So, what do you do on a Friday morning? Yes, most people work. It’s a rare thing to be able to say that watching a rugby match is actually work. So, what do you do on Saturday mornings? Run, go to gym, get dragged into a shopping centre by your significant other, watch the kids play their school sports?
When I hear people talking about the DHL Stormers’ performances on their just-completed overseas tour I’m reminded of the above reality. Sure, a significant number probably do watch the game live, but a significant number don’t, or I wouldn’t be hearing so much rubbish being spoken.
You can’t blame those who didn’t sit through the 240 minutes of rugby the Stormers played overseas if they saw the scores and then just opted against watching a recording of those matches. A last-gasp defeat to a Waratahs team the Stormers were expected to beat with their eyes closed just sounds like a frustrating way to spend 80 minutes, and the scores from the Crusaders and Highlanders games…well let’s just say it sounds like a case of “same old, same old”.
But a story, when properly told, should feature a body in addition to a beginning and an end. A flight doesn’t just feature a take-off and a landing, so when you ask someone if they had a good flight, you are also asking them about what happened in between those two events.
Which gets me to the point of the Stormers and the finer detail that was improved significantly on this tour in comparison to what we saw from them on the same trip last year.
Let’s start though with what wasn’t better. The lineouts were a disaster. The Stormers were unable to sustain pressure on their opponents because they’d get into a good position and then surrender the momentum to a poor lineout throw, poor jump or miscommunication.
The game against the Waratahs was lost because of a poor lineout. Two in fact. Even though it was the closest they came to getting a result, the Sydney game was by far the poorest Stormers performance of the tour. They were physically dominant in that game yet lost it because of individual defensive errors, poor discipline and elementary mistakes. The sort of mistakes that are punished more mercilessly by Kiwi sides, but they were punished by the Waratahs just enough for the Stormers to lose the game.
The individual defensive errors that cost the Stormers on a tour where the line-speed was light years improved on the 2017 tour does merit additional comment – one of the chief culprits was Raymond Rhule, which turns the spotlight on Western Province’s recruiting.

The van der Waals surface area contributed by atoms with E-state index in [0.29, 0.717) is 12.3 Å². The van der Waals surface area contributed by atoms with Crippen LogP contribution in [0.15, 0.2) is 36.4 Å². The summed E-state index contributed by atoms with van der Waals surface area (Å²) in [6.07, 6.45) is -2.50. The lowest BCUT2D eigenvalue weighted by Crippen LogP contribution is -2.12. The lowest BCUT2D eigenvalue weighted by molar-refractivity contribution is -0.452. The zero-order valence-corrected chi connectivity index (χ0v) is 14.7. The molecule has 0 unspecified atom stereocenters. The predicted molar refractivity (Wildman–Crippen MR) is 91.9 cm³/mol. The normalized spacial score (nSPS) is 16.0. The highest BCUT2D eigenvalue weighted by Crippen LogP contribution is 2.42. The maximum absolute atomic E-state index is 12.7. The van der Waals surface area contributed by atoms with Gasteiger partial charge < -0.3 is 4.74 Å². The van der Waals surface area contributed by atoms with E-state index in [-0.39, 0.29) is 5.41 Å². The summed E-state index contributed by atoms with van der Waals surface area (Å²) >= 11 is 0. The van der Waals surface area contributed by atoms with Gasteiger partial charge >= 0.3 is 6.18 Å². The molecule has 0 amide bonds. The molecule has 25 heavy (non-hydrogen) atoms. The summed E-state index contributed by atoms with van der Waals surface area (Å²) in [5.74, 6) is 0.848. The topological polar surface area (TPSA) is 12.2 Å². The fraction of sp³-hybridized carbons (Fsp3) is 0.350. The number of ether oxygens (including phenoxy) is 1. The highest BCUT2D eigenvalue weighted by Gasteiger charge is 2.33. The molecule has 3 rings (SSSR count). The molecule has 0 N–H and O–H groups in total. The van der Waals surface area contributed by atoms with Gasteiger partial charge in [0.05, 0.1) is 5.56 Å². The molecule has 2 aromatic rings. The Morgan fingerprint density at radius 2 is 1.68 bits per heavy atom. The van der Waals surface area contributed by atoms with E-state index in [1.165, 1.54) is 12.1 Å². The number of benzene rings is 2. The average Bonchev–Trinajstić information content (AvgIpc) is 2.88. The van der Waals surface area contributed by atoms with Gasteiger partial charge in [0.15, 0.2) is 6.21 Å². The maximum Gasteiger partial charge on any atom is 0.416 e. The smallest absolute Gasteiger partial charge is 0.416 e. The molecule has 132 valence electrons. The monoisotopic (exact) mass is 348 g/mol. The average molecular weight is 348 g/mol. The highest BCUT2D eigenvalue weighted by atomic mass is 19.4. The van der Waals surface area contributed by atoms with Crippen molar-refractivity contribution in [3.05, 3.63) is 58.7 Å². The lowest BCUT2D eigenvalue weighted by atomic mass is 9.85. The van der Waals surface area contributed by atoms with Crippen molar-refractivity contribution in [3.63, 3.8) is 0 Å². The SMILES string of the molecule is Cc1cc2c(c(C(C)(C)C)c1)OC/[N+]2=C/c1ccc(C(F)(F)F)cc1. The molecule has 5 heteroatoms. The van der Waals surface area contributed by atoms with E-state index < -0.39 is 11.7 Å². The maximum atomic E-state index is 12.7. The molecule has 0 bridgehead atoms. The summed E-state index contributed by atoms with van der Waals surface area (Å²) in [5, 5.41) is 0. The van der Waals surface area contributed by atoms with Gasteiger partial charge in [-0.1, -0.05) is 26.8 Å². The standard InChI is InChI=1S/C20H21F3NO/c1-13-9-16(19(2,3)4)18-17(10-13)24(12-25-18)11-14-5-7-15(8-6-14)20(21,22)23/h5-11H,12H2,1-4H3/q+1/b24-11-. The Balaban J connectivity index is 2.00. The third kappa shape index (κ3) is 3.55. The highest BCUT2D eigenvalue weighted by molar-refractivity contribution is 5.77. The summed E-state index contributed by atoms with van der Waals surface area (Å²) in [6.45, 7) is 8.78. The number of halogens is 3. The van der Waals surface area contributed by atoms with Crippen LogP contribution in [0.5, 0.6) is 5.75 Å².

Given that defence and lack of physical presence out wide has been a perennial Stormers weakness for the best part of a decade, why recruit a wing who is not renowned for his defensive strength when that money should really be spent on securing the services of an experienced overseas flyhalf who can mentor Damian Willemse?
But enough of the negative for, to me, there was a lot that was positive that came out of the two games in New Zealand. For a start, there is plenty right with the Stormers’ recruiting when it comes to the forwards. The Crusaders weren’t at full strength for the Stormers game, but it is still hard to recall when last a Crusaders pack had to sustain the pressure that was applied in the last hour in Christchurch.
Their captain Sam Whitelock sounded like a relieved man when interviewed afterwards and it seems Fleck was right when he said his side earned the respect of the Kiwis. Both the Crusaders and the Highlanders knew they were in a game, and the Highlanders had to play well to win the Dunedin match, which was played at the tempo of a New Zealand derby.
This was another big positive. The Stormers didn’t look like they were playing slow motion this time around, and it was really only the first 20 minutes against the Crusaders, where they apparently had a massive wind advantage, where they weren’t competitive on this tour compared to most of the 240 minutes of their 2017 trip.
One of the problem areas identified then was the inability to make inroads by taking the ball through the middle. The Stormers survived on flashy offloads to score points 10 months ago, but they controlled their possession much better, and made more ground when carrying, as evidenced by the stats which reflected that they spent more than five minutes in the Highlanders’ 22 in the first half.
That is a bad stat if you balance it up against the Highlanders’ less than one minute in the Stormers 22 and yet they won the game, but it also tells you they must have been doing something right too. And that’s more than we could say last year.
If you just saw the results, it may seem like a case of same old, same old, but if you sat through the entire story of the Stormers’ tour, then their growth and improvement on last year – when they finished second to the Lions in the South African Group – would have been obvious.